This year particularly, I decided I WASN'T going to run. I knew of a couple people who were runners or individuals who have walked in the past that decided they were going to do it long before Saturday rolled around. But as the weekend approached, I had more clients and gym-goers ask me why I wasn't running the race. I really had no reason to give them besides the fact that I just didn't want to. Thursday approached and a couple clients of mine who I never would have expected to sign up for a walk/run informed me they were, I began feeling bad. My 1st thought was, "I better get up and go cheer them on". But Thursday night before the race I laid in my bed debating about running the 5 miles. Then I remembered a vow I said to myself when I was training for the Oklahoma City 1/2 marathon. I vowed that as long as I have breath, and as long as I'm able to move, I will keep moving no matter how fast or how slow I am. (Besides, I'm an example to my clients! NO EXCUSES!) And so it was decided. I was going to run the race. I debated about just doing the 2 mile, but then after thinking about it some more, I realized I'm FULLY capable of the 5 mile run.
I showed up Saturday morning, registered, and saw each and everyone of my clients and/or gym-going friends. Everyone huddled together at the starting line. People were smiling, jumping around, stretching, and just full of excitement. As the gun went off, everyone took off down the road. I looked to my right and then my left, watched people of all shapes, sizes, and ages... all of which were moving. And I thought to myself,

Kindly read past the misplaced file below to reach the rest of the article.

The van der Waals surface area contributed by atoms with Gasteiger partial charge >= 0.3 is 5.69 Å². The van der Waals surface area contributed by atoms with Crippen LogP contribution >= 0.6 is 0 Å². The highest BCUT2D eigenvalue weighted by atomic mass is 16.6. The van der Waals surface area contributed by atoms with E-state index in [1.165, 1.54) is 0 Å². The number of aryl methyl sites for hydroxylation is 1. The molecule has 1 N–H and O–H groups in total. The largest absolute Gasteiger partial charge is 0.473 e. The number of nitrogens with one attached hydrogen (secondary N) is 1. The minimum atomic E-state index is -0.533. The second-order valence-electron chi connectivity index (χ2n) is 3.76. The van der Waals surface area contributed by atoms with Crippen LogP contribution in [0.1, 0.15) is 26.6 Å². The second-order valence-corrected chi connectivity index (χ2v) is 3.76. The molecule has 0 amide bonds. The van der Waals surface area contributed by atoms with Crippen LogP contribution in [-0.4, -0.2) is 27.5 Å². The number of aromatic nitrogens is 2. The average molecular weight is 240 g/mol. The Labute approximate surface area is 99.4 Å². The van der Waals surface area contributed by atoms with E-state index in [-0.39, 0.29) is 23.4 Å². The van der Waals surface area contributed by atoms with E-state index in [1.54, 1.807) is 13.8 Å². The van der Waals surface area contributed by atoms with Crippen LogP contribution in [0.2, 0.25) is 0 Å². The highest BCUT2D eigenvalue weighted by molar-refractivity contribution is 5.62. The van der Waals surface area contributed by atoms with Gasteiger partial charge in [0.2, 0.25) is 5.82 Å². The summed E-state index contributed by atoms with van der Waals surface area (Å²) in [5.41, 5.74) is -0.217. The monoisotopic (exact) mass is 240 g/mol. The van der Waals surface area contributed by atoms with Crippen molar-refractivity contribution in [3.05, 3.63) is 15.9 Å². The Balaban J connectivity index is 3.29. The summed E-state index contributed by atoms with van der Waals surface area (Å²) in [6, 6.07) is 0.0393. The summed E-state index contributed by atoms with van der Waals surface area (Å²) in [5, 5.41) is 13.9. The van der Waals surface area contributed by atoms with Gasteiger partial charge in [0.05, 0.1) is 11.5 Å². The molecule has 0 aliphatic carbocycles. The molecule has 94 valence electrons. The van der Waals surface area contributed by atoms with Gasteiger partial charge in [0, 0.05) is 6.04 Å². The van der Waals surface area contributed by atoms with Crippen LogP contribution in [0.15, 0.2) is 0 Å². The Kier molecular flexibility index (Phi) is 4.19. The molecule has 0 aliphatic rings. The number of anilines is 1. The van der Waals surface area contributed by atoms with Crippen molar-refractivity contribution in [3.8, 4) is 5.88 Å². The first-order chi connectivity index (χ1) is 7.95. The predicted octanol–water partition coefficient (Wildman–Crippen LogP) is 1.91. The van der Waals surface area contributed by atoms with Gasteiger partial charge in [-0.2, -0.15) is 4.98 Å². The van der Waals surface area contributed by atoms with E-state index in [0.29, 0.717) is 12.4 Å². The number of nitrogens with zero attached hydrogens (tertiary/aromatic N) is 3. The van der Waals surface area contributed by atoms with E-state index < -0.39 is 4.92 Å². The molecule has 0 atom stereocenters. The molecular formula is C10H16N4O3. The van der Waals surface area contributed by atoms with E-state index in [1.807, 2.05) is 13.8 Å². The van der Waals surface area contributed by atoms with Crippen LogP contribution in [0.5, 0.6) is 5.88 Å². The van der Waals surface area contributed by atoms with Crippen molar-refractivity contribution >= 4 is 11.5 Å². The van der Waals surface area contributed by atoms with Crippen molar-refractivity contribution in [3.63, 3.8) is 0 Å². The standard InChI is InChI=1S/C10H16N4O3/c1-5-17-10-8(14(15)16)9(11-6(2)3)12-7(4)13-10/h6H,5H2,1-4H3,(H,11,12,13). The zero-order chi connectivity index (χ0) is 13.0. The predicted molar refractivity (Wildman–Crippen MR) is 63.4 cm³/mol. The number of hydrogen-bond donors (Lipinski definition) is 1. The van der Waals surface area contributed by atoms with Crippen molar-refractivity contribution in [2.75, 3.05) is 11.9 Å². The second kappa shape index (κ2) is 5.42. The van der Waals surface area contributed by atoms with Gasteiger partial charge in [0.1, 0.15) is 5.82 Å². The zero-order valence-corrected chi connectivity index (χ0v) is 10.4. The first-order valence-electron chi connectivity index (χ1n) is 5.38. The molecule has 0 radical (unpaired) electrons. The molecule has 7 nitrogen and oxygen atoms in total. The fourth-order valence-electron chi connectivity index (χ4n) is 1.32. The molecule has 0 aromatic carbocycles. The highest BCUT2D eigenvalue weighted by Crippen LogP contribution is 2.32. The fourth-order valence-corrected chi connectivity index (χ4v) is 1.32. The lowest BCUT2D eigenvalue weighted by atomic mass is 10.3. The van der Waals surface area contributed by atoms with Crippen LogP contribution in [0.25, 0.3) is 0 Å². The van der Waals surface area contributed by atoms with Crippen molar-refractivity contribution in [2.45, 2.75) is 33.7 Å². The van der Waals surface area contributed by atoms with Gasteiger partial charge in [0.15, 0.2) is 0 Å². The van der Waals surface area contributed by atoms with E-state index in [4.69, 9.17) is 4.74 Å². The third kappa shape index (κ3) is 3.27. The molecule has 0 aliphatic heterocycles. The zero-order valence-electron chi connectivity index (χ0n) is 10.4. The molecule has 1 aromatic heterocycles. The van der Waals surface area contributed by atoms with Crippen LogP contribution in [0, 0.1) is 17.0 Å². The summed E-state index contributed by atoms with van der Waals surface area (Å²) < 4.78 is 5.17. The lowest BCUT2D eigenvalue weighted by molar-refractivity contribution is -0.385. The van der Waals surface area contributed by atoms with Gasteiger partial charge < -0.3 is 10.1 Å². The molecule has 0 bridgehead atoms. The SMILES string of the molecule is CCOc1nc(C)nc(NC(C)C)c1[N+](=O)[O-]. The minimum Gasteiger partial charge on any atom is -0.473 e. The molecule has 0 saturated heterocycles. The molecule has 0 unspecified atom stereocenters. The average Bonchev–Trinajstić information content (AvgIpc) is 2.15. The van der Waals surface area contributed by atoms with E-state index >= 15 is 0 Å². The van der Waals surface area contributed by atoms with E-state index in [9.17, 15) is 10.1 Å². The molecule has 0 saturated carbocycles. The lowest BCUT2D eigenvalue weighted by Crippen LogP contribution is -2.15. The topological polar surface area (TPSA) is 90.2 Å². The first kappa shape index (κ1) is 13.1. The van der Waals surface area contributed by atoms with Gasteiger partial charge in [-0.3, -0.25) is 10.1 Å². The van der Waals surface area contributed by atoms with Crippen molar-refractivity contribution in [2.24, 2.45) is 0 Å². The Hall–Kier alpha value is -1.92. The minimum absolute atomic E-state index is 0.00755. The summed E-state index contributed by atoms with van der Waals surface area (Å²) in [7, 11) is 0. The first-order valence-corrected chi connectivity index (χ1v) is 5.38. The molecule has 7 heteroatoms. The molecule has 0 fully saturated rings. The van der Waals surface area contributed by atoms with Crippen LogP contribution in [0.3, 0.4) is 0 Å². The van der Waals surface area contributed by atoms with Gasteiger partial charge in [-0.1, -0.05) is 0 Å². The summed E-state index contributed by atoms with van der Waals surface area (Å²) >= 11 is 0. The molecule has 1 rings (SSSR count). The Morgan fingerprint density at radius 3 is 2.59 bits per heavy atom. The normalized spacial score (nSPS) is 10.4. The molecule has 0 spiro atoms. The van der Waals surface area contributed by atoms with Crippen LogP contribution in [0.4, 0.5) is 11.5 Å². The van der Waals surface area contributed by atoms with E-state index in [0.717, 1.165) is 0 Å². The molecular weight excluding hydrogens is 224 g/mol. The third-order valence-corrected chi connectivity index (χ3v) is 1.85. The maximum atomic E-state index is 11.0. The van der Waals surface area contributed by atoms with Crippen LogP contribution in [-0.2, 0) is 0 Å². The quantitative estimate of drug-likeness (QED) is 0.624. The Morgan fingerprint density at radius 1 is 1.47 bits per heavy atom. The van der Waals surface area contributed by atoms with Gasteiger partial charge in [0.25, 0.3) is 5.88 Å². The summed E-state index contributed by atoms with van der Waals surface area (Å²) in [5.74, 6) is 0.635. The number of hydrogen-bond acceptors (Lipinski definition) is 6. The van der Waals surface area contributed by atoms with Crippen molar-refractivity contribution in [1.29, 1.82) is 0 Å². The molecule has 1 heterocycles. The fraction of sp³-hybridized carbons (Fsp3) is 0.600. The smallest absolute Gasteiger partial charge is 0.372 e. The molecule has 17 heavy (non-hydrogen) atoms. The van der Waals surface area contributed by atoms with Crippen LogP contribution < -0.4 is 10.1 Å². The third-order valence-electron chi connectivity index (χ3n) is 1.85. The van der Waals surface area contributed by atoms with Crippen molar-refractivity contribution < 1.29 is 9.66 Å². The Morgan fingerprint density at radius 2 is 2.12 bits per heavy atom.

"Look at him go!" and,
"that lady is killin it!" and,
"look at that dad pushing his daughter in that stroller, geezzz, I never want to push a stroller running!"
But I was just filled with excitement to see so many people moving. And I was reminded WHY I started running a few years ago.
I remember back to the days when I would get up to run anywhere from 5-10 miles before school. I remember running with a running team in my hometown. I remember always talking with other runners and how many miles they did that day. I remember the blistered and bloody toes. But most of all, I REMEMBER THE FINISH LINE! This year as I ran into the finish line, several of my clients shouted, clapped, and cheered me on. They could see how red my face was and as I passed by them, I took one earphone out and pointed at them saying, "I did this because of you"! They all laughed and it was a great time, but as I looked back at that morning, I was filled with joy. I was filled with joy to see a community of people supporting people who were moving.
So many times people don't do 5K walks or runs because they think they are for the "ATHLETE"... but guess what, if your moving, YOU'RE AN ATHLETE! That is why I love the running community, and that is why I love this community. True runners aren't prideful. True runners have all had a bad run. True runners have felt like they were going to die. True runners are humble. And lastly, TRUE runners acknowledge and support NEW (runners, movers, walkers, joggers, sloggers, plodder... or whatever else you consider yourself!)
Thank you to my clients and gymrat friends for the encouragement. I actually PR-ed at the race, shaving 2 minutes off my last years time. But ultimately, THANK YOU for holding me ACCOUNTABLE as well as being so supportive.
Surround yourself with positive and encouraging people.